County considers foreclosed building for office space

Garrett Neese/Daily Mining Gazette Houghton County Treasurer Kathleen Beattie discusses a former office building the county could consider as office space for some county departments at a County Board meeting Tuesday.

HOUGHTON — A commercial building recently foreclosed upon could have use for Houghton County as office space, Treasurer Kathleen Beattie told the County Board Tuesday.

Beattie suggested the board walk through the building at 402 W. Sharon Avenue, which was formerly a dentist’s office.

“We’re crowded here in this building,” she said. “We’ve got the drain commissioner and the emergency manager man down in the basement. We’ve got offices that should be working closer together such as the equalization department and my office. It would be nice if we were closer to one another to work better together.”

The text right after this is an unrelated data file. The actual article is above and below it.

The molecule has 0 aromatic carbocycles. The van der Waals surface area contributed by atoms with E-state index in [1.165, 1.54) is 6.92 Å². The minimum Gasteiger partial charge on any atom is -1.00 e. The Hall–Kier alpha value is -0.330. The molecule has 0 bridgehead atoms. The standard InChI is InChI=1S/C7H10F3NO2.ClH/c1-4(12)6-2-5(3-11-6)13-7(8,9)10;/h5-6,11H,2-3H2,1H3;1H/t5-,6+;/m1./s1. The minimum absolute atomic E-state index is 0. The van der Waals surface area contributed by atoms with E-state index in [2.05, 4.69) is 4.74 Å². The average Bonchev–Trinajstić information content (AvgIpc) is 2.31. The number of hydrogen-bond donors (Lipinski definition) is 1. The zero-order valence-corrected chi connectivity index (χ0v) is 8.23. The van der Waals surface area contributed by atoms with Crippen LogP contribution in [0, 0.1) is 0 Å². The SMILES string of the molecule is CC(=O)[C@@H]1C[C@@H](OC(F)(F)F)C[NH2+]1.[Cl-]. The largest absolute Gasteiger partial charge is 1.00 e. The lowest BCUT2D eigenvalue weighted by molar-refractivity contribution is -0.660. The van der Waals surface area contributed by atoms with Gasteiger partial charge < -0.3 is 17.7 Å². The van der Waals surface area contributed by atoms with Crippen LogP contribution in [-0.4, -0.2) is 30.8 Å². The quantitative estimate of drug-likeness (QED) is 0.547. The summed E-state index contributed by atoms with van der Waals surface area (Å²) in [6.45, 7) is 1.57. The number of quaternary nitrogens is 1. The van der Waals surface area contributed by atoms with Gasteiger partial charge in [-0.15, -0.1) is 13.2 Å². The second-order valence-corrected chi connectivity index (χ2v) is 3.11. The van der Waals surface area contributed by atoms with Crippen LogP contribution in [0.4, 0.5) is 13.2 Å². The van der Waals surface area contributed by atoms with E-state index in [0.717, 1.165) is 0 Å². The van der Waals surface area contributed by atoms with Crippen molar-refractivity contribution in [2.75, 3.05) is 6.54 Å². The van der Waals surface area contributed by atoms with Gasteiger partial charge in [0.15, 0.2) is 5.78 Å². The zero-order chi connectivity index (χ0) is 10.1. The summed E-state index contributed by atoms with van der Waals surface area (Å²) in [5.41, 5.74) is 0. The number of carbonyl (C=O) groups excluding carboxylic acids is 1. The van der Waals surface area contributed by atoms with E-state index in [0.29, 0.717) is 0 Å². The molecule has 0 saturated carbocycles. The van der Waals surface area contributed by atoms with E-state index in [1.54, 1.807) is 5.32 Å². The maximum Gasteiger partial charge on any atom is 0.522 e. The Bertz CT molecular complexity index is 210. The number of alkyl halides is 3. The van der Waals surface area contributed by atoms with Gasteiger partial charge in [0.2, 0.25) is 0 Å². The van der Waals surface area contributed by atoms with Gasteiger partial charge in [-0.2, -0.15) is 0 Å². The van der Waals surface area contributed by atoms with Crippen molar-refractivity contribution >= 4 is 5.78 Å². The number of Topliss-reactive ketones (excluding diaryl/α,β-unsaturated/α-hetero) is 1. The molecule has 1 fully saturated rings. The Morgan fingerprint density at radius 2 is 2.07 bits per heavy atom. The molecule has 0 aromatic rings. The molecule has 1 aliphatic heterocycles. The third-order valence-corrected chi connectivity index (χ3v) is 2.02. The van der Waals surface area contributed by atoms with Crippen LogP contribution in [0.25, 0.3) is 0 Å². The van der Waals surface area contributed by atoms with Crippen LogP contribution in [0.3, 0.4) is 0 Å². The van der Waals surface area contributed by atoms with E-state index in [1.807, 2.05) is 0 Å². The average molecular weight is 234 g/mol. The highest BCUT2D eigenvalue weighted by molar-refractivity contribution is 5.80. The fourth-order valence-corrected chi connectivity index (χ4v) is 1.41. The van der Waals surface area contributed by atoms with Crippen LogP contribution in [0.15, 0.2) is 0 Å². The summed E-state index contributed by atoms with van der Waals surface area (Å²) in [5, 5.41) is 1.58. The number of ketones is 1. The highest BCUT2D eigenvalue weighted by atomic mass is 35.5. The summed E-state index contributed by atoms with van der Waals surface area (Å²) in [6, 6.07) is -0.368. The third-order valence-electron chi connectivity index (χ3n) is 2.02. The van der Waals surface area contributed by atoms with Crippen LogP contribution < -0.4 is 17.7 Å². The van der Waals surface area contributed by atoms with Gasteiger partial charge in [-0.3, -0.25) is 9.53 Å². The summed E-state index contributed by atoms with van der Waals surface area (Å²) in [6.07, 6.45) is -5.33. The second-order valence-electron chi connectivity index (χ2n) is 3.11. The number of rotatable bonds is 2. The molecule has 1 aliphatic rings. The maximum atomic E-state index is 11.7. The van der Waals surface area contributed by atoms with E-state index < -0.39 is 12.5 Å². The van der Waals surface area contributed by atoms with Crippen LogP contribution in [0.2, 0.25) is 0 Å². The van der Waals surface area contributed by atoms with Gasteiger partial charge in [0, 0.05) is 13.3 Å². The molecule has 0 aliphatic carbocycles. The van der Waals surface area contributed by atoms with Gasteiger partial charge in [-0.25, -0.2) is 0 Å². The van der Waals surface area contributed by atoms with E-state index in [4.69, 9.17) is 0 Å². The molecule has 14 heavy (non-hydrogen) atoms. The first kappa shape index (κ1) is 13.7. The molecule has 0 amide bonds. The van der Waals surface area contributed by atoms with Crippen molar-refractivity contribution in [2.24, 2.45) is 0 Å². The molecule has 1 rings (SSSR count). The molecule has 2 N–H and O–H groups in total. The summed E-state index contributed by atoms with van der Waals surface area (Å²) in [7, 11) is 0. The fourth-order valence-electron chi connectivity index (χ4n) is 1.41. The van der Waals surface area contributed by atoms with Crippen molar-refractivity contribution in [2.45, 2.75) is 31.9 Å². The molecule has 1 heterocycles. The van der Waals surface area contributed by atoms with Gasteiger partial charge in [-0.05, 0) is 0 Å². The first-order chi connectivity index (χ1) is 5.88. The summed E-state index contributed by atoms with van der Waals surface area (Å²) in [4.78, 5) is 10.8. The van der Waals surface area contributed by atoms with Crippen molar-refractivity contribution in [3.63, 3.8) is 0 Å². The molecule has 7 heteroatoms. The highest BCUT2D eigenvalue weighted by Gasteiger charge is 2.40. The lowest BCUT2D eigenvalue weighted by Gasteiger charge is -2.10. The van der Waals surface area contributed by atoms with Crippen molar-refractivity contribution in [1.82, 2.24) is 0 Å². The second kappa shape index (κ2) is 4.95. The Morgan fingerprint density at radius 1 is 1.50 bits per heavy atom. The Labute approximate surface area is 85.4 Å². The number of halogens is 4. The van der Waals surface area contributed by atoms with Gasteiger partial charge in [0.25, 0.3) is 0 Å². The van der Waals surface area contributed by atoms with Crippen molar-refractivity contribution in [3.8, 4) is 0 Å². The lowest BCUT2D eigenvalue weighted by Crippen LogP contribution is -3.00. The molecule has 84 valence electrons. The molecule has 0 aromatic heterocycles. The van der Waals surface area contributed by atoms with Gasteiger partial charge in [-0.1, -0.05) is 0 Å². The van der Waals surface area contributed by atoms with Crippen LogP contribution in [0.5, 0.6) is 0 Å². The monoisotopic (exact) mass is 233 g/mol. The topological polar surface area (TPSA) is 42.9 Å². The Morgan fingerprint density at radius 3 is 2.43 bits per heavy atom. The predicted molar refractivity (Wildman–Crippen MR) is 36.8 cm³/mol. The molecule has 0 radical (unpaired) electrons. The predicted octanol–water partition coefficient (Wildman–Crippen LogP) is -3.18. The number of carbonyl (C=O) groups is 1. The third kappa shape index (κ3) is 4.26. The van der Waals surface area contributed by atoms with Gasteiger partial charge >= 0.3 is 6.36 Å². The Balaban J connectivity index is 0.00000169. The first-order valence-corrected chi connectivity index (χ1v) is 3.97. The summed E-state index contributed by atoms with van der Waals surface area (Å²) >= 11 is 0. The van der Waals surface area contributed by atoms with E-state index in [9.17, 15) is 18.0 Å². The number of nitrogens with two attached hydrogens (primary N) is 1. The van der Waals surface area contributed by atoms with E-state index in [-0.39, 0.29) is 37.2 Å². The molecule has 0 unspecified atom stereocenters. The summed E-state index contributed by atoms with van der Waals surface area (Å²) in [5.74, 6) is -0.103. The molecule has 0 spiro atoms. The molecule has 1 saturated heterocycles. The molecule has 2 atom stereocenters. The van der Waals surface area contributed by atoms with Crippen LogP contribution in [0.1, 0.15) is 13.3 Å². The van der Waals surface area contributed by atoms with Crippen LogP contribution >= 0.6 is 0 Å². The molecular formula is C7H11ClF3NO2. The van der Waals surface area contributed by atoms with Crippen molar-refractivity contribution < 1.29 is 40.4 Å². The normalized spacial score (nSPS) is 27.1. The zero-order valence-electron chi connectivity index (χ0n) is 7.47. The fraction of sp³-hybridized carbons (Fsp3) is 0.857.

By moving some of the more administrative offices out of the courthouse, Beattie said, it could also reduce the chances of run-ins with inmates coming up and down the staircase for court hearings.

“One of these days it’s going to be someone with small children going in and out the front door at the same time the sheriff’s deputies are escorting somebody in for their hearing, and maybe there could be an altercation or putting that mother and young child at risk,” she said.

The building has gone through county tax foreclosure. The IRS has a lien on the building. If it chooses to take the building by paying the back taxes, it must notify the county by the end of July.

Michigan and the city of Houghton would have the next rights of refusal.

The buyer would pay $32,500 in back taxes, plus about $8,000 in 2017 taxes. The building is on about a half-acre of property.

If the county purchases the building and decides not to move in, it can still sell the building through a realtor. Excess proceeds would return to the county treasury, Beattie said.

“Do you think that’s big enough to make into a jail?” Commissioner Scott Ala asked.

A jail operation would not be feasible, Beattie said.

“The way jails have to be built, we would have to be starting from scratch anyway,” she said.